After growing pressure, Congress established the Joint Inquiry into Intelligence Community Activities before and after the Terrorist Attacks of September 11, 2001, a joint inquiry of the two intelligence committees, led by Graham and Goss. Goss and Graham made it clear that their goal was not to identify specific wrongdoing: Graham said the inquiry would not play "the blame game about what went wrong from an intelligence perspective", and Goss said, "This is not a who-shall-we-hang type of investigation. It is about where are the gaps in America's defense and what do we do about it type of investigation."
The Washington Post reported statements made by Goss on May 17, 2002. Goss said he was looking for "solutions, not scapegoats". He called the uproar over the President's Daily Brief of August 6, 2001, "a lot of nonsense". He also said, "None of this is news, but it's all part of the finger-pointing. It's foolishness." The Post also reported that Goss refused to blame an "intelligence failure" for September 11, preferring to praise the agency's "fine work". (Washington Post, May 18, 2002, "A Cloak But No Dagger; An Ex-Spy Says He Seeks Solutions, Not Scapegoats for 9/11")
The inquiry's final report was released in December 2002 and focused entirely on the CIA and FBI's activities, leaving out any information on the White House's activities. Ray McGovern, a 27-year veteran of the CIA turned Democratic political activist and a frequent commentator on intelligence issues, believed the report showed that Goss gave "clear priority to providing political protection for the president" when conducting the inquiry.
Goss publicly declared his opposition to the creation of an independent 9-11 Commission. A year later, he declined to open committee hearings into the Plame affair, saying: "Somebody sends me a blue dress and some DNA, I'll have an investigation."
Goss chiefly blames President Bill Clinton for the CIA failures. He confided in a reporter: "The one thing I lose sleep about is thinking what could I have done better, how could I have gotten more attention on this problem sooner." When asked whether he ever brought up his concerns with the administration, Goss claimed he had met three times with President Clinton to discuss "certain problems". The upshot? "He was patient and we had an interesting conversation but it was quite clear he didn't value the intelligence community to the degree President Bush does."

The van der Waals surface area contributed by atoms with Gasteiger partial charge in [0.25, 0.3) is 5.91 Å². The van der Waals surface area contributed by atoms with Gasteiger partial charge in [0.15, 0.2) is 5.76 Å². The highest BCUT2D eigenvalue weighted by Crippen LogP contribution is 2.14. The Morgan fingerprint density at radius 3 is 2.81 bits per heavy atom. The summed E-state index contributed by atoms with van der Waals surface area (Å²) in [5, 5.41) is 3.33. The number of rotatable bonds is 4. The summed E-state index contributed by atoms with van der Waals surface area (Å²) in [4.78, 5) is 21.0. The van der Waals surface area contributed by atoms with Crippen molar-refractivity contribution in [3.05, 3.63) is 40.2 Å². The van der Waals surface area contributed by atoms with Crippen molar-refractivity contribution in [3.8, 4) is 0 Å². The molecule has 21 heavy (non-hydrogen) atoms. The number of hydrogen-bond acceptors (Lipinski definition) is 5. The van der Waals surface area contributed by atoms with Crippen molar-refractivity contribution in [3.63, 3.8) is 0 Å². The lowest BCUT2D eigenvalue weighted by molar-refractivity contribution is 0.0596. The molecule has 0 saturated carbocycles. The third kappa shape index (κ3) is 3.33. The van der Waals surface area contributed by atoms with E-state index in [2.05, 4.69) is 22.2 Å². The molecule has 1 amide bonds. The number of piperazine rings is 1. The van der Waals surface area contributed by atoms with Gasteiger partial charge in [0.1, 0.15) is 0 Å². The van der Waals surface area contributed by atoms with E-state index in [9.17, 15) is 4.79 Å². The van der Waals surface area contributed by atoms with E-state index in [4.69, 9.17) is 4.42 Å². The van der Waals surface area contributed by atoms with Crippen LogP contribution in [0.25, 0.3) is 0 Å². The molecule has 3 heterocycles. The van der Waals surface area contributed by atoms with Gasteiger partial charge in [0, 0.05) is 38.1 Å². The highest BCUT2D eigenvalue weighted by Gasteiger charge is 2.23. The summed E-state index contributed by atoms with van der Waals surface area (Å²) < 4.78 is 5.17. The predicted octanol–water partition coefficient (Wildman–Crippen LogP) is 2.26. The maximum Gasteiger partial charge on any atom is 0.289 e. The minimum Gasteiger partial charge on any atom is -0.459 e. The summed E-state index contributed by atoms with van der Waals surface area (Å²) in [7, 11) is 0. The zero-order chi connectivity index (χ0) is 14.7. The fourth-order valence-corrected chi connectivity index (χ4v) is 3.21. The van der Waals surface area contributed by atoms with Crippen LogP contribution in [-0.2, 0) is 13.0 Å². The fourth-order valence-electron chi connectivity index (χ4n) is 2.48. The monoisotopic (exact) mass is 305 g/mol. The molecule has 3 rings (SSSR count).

As Newsweek and CNN reported, in June 2004, while Chairman of the House Intelligence Committee, in the face of withering attacks by the Democrats against the Bush Administration in a very tightly contested presidential and congressional election year, Goss defended the intelligence community and the Administration in decidedly partisan terms. During floor debate, fending off efforts by the Democrats in the House to cut the intelligence budget, Goss argued that Senator John Kerry (D-Mass.), the Democratic presidential nominee, did not appreciate the critical need for robust and sustained support for the CIA and the Intelligence Community. Goss noted a 1977 quote of Kerry's arguing for intelligence budget cuts and calling Kerry's proposals on nuclear security "dangerously naive".
Following the June 3, 2004, resignation of CIA director George Tenet, Goss was nominated to become the new director on August 10 by President George W. Bush. The appointment was challenged by some prominent Democrats, including former Vice President Al Gore and Senator Robert Byrd (D-WV). Senator John D. Rockefeller IV (D-WV), vice chairman of the Senate Intelligence Committee, expressed concerns that Goss was too politically partisan, given his public remarks against Democrats while serving as chairman of the House Intelligence Committee. Another Democratic member of the committee, Ron Wyden (D-OR), expressed concerns that given Goss's history within and ties to the CIA, he would be too disinclined to push for institutional change. In an interview carried out by Michael Moore's production company on March 3, 2004, Goss described himself as "probably not qualified" for a job within the CIA, because the language skills the Agency now seeks are not languages he speaks and because the people applying today for positions within the CIA's four directorates have such keen technical and analytic skills, which he did not have when he applied to the Agency in the early 1960s. (See below)